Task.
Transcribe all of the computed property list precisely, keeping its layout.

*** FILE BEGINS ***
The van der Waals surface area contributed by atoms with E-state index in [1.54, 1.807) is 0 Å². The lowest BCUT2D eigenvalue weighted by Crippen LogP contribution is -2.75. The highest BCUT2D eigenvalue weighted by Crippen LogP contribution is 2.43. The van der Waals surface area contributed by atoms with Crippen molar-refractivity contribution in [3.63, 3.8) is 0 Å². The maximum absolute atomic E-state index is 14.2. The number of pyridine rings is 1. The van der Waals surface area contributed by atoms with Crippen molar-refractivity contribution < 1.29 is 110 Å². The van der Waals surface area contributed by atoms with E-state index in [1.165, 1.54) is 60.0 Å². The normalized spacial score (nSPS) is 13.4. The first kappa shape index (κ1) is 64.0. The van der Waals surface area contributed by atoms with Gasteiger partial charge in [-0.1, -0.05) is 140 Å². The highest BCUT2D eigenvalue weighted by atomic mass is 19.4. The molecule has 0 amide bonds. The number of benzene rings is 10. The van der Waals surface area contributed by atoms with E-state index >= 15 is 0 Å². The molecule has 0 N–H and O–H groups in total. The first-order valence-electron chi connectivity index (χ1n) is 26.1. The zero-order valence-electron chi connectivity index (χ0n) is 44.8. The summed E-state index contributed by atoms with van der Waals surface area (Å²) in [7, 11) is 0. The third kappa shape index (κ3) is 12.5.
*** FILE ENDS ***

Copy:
The van der Waals surface area contributed by atoms with E-state index in [1.54, 1.807) is 0 Å². The lowest BCUT2D eigenvalue weighted by Crippen LogP contribution is -2.75. The highest BCUT2D eigenvalue weighted by Crippen LogP contribution is 2.43. The van der Waals surface area contributed by atoms with Crippen molar-refractivity contribution in [3.63, 3.8) is 0 Å². The maximum absolute atomic E-state index is 14.2. The number of pyridine rings is 1. The van der Waals surface area contributed by atoms with Crippen molar-refractivity contribution < 1.29 is 110 Å². The van der Waals surface area contributed by atoms with E-state index in [1.165, 1.54) is 60.0 Å². The normalized spacial score (nSPS) is 13.4. The first kappa shape index (κ1) is 64.0. The van der Waals surface area contributed by atoms with Gasteiger partial charge in [-0.1, -0.05) is 140 Å². The highest BCUT2D eigenvalue weighted by atomic mass is 19.4. The molecule has 0 amide bonds. The number of benzene rings is 10. The van der Waals surface area contributed by atoms with E-state index >= 15 is 0 Å². The molecule has 0 N–H and O–H groups in total. The first-order valence-electron chi connectivity index (χ1n) is 26.1. The zero-order valence-electron chi connectivity index (χ0n) is 44.8. The summed E-state index contributed by atoms with van der Waals surface area (Å²) in [7, 11) is 0. The third kappa shape index (κ3) is 12.5.